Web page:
When I have worked with stroke patients in the past, one of the things they all have in common is that their road to recovery is very different.
Whether it is from the severity of their episode, their age, who they were before the stroke, etc. And typically, the doctor at the helm of treatment has the plan for recovery under control and all of the people and therapies put in place.
What I have also experienced is the one element they all tend to leave out, is the importance of breath to the health and recovery of their patient.
Let's talk about what typically happens in a stroke, in layman's terms: A stroke occurs when a blood vessel that carries oxygen and nutrients to the brain is either blocked by a clot or bursts. When that happens, part of the brain cannot get the blood (and oxygen) it needs, so it and brain cells die.
Quite often it is labeled a "stress related" occurrence. So, let's talk about stress...we all have it, right? Then, it must boil down to how we "handle" it. And chances are, if you had a stroke then the previous mode of handling stress was not as effective as you may have thought. This is not about looking back in shame, it is about understanding that we must go forward with a different foundation.
Get a little "sciency" with me about how your body receives stress physiologically.
Let's say you endure a stressor, big or small, the body typically responds with the sympathetic (fight or flight) nervous system. When it recruits the survival mechanism it pulls blood supply from nourishing the body and puts it into the arms/finger and legs/feet in order to prepare the body to fight or run from the stress stimulus (see tigers and bears.)
It also dumps a highly sticky sugary component into the blood preparing it to clot, in case you get hurt first (in your bodies perceived upcoming fight) and it shortens your breath to the top of the lungs while dumping adrenaline into the system, so there is the ability for you run away, utilize all of your power to fight or lift that VW bug off of a child.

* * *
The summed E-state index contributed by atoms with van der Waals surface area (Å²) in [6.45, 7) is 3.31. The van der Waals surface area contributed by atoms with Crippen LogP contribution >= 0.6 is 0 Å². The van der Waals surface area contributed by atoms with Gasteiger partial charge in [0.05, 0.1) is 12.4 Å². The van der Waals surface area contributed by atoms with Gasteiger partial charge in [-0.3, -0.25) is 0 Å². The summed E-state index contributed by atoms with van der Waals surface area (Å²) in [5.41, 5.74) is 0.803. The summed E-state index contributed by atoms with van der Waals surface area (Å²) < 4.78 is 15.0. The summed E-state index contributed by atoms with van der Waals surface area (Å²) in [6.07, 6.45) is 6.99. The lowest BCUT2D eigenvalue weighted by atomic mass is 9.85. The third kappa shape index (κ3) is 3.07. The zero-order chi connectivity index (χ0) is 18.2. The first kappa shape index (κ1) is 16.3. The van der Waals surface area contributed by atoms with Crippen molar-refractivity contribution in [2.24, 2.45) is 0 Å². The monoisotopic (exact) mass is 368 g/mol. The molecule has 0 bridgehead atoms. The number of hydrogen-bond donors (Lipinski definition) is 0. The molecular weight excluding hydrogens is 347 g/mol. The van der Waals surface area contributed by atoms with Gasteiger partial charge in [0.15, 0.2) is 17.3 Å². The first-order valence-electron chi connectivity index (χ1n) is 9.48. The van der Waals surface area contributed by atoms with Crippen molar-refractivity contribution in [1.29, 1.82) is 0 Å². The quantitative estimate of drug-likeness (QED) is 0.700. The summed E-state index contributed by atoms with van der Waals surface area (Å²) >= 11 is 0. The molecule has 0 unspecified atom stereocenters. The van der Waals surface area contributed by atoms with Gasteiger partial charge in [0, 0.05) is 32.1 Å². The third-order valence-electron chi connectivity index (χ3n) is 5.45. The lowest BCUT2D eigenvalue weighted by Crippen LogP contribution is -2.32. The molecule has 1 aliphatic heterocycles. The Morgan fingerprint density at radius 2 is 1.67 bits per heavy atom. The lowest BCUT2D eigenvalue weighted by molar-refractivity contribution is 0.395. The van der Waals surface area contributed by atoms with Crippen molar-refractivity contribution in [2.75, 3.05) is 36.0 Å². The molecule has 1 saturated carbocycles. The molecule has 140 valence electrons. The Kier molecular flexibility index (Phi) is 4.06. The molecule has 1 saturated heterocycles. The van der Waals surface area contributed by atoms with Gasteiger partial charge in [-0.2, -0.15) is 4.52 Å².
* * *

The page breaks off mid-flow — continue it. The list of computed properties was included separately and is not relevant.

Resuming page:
*Note: We are only meant to be in this system for about 3 minutes a day. Since there are no more bears and tigers chasing us (oh my!) we now respond to deadlines, traffic, children, bosses (the list goes on) as if they were the bears and tigers of our ancestors' past.
The best part about this is, we have the remedy inside of us and accessible at all times... are you ready for this? It's the parasympathetic nervous system (rest and digest) which is easily stimulated and sustained by our breath!!! The key is DEEP belly breathing, slowing the breath down, letting it fill all the way down to the bottom lobe of the lungs. When you get into the parasympathetic nervous system, it then replenishes the blood flow back to the organs and brain. This breath done as practice, will allow you to address these stressors that really aren't trying to kill you and will help you stay in a calm space while you meet the deadlines and sit in traffic with more ease.
Also, and more importantly, during your stroke recovery while you are being asked to move in ways by your therapists that will surely be stressful, you can bring this breathing technique with you to start the journey to recovery utilizing the new tool in your toolbox! If you are interested in being guided through and understanding more about this breath, I am available for virtual sessions. Contact me here.
BS, CPT, ERYT
Psychoneuroimmunologist and Movement Specialist